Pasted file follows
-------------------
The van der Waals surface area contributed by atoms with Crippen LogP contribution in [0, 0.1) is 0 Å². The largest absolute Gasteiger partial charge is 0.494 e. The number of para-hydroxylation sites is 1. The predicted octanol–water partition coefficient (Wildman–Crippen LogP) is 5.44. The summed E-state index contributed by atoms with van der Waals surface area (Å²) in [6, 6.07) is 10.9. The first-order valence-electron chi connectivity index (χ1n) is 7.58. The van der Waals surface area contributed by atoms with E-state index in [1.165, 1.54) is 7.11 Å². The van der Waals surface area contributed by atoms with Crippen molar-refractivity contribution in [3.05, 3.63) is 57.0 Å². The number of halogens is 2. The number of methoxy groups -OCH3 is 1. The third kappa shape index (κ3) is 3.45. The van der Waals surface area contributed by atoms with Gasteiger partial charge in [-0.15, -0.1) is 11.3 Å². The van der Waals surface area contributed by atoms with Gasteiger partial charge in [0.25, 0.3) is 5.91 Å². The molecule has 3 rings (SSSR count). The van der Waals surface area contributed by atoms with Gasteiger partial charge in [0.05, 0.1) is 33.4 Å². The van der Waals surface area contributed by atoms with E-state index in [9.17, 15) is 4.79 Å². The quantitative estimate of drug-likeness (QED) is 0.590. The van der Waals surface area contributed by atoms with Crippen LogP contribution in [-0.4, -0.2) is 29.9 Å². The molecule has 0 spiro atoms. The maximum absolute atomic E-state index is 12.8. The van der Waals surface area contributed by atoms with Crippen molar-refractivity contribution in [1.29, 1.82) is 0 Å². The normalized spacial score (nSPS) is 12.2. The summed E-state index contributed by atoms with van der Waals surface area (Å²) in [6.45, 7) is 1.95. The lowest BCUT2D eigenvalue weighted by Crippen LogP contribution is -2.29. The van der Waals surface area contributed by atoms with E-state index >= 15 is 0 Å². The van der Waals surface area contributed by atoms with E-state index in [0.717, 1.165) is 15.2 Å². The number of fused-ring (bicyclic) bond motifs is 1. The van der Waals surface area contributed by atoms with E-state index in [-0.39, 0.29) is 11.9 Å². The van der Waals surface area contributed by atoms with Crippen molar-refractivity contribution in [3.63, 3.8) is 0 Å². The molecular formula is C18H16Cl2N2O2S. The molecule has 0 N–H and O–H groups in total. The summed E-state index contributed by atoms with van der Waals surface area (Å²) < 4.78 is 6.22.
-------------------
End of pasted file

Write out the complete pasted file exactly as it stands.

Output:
The van der Waals surface area contributed by atoms with Crippen LogP contribution in [0, 0.1) is 0 Å². The largest absolute Gasteiger partial charge is 0.494 e. The number of para-hydroxylation sites is 1. The predicted octanol–water partition coefficient (Wildman–Crippen LogP) is 5.44. The summed E-state index contributed by atoms with van der Waals surface area (Å²) in [6, 6.07) is 10.9. The first-order valence-electron chi connectivity index (χ1n) is 7.58. The van der Waals surface area contributed by atoms with E-state index in [1.165, 1.54) is 7.11 Å². The van der Waals surface area contributed by atoms with Crippen molar-refractivity contribution in [3.05, 3.63) is 57.0 Å². The number of halogens is 2. The number of methoxy groups -OCH3 is 1. The third kappa shape index (κ3) is 3.45. The van der Waals surface area contributed by atoms with Gasteiger partial charge in [-0.15, -0.1) is 11.3 Å². The van der Waals surface area contributed by atoms with Gasteiger partial charge in [0.25, 0.3) is 5.91 Å². The molecule has 3 rings (SSSR count). The van der Waals surface area contributed by atoms with Gasteiger partial charge in [0.05, 0.1) is 33.4 Å². The van der Waals surface area contributed by atoms with E-state index in [9.17, 15) is 4.79 Å². The quantitative estimate of drug-likeness (QED) is 0.590. The van der Waals surface area contributed by atoms with Crippen LogP contribution in [-0.4, -0.2) is 29.9 Å². The molecule has 0 spiro atoms. The maximum absolute atomic E-state index is 12.8. The van der Waals surface area contributed by atoms with Crippen molar-refractivity contribution in [1.29, 1.82) is 0 Å². The normalized spacial score (nSPS) is 12.2. The summed E-state index contributed by atoms with van der Waals surface area (Å²) in [6.45, 7) is 1.95. The lowest BCUT2D eigenvalue weighted by Crippen LogP contribution is -2.29. The van der Waals surface area contributed by atoms with E-state index >= 15 is 0 Å². The van der Waals surface area contributed by atoms with E-state index in [0.717, 1.165) is 15.2 Å². The number of fused-ring (bicyclic) bond motifs is 1. The van der Waals surface area contributed by atoms with E-state index in [-0.39, 0.29) is 11.9 Å². The van der Waals surface area contributed by atoms with Crippen molar-refractivity contribution in [3.63, 3.8) is 0 Å². The molecular formula is C18H16Cl2N2O2S. The molecule has 0 N–H and O–H groups in total. The summed E-state index contributed by atoms with van der Waals surface area (Å²) < 4.78 is 6.22.